Getting Ready for Irene's Visit
August 24, 2011

Some of the flowers I picked before Irene flattens them for good. I tried to leave some behind, so the birds will have seed pods to enjoy during the winter. Usually, they have plenty to gleen from during the frosty months, but this year I'll need to make special note to buy extra bird seed.

I picked all the ripe tomatoes, as many herbs as I could cram into jars, vases, and pitchers, and all the flowers. I'm sure they will be flattened by the wind and rain.

Preparing for Hurricane Irene, a huge storm. We usually don't worry about hurricanes in this neck of the woods, but we are hearing that Irene will reach over New Jersey's borders with ease. That would be us. We have brought in all the yard items, secured all the outbuildings, bought food, water, batteries, collected our flashlights, set up buckets in the basement (in case we need to bail manually), taped picture frame windows, and set to praying. In the meantime, we just heard that Albany, NY, has experienced another earthquake, at 3.0. The east coast is having a great week. What a time to be a meteorologist! This is their week to make observations and put their hard-earned degrees to work!

Shaking It Up!
August 23, 2011

An earthquake in Eastern Pennsylvania? With its epicenter in Virginia, the little quake registered a 5.3.

Did my cats sense it coming? Hardly. I was sitting on the bed reading, with two of our cats lying next to me. The bed began to shake back and forth. Our felines just looked at me as if to say, "Say, just what are you doing, anyway?"

Well, Hello There!
August 21, 2011

I went outside to check the mail and heard the steady peep of a chick calling out to mama. It was coming from the ground. I looked about and found among the cleomes and tick seed a little beak and eyes surrounded by downy feathers. He was precious. I reached it to pick him up and he zipped away in the air. Yet to grow tail feathers, he was flying without direction and trying to land...somewhere, anywhere but in the pond. I didn't like that he was left out in the open, so I tried to direct him back to the cleomes and tick seed. But he didn't want to go, so I decided to pick him up and transport him. To my surprise, he hopped onto my finger. And he had no plans of going anywhere. He was perfectly content. After admiring him, I took him over to shrub. He hopped onto a branch and hopped about like he as king! This was an afternoon I thoroughly enjoyed. (I will have pics soon.)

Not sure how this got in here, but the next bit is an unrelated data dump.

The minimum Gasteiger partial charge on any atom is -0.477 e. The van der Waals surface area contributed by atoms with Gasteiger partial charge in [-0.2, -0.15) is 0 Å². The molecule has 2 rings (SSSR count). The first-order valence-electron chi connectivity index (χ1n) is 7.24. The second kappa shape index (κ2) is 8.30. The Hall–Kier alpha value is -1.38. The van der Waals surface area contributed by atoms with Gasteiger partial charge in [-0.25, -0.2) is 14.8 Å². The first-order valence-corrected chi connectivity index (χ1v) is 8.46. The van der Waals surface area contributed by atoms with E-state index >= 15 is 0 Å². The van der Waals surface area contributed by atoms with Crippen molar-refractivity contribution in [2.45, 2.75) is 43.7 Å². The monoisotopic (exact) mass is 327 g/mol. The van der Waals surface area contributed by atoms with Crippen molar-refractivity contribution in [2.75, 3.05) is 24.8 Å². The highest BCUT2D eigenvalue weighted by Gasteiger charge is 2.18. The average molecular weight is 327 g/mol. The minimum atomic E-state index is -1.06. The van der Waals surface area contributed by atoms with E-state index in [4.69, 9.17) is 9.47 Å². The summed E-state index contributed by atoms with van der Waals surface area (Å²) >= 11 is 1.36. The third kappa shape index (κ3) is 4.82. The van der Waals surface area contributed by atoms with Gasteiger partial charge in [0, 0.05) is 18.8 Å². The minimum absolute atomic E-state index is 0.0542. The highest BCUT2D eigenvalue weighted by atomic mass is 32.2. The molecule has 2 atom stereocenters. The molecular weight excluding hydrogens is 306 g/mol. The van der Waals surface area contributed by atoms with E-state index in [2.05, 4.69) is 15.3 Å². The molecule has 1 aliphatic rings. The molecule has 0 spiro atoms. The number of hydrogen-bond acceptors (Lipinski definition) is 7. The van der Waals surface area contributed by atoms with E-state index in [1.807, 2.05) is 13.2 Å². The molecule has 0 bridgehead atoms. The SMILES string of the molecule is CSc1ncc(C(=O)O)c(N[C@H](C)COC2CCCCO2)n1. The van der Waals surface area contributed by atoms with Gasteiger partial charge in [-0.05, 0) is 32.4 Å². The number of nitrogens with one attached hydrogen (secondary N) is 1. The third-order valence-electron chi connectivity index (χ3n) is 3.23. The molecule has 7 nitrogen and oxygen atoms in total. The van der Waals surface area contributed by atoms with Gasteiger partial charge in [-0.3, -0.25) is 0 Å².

All Grown Up
August 2, 2011

These mallards were hatched here. The trap in the background
was set by our neighbor, who is trying to catch the family of
muskrats, to no avail
It's fun to observe the brood of mallards that were hatched on our pond this year. They are now fully grown, but for a long while they still exhibited the habits of chicks. They insisted on flocking together when they swam--shoulder to shoulder-- and scooped into the water to eat. They were just too big for all that togetherness.
Over time, I noticed that they gave each other more room little by little. It was a gradual transition. They also exhibited more courage and were less likely to run to the safety of the water when cars drove by and when a bicyclist came along. They were conditioned as to what was safe and what wasn't. Curious people who wanted to take pictures were still not on that list.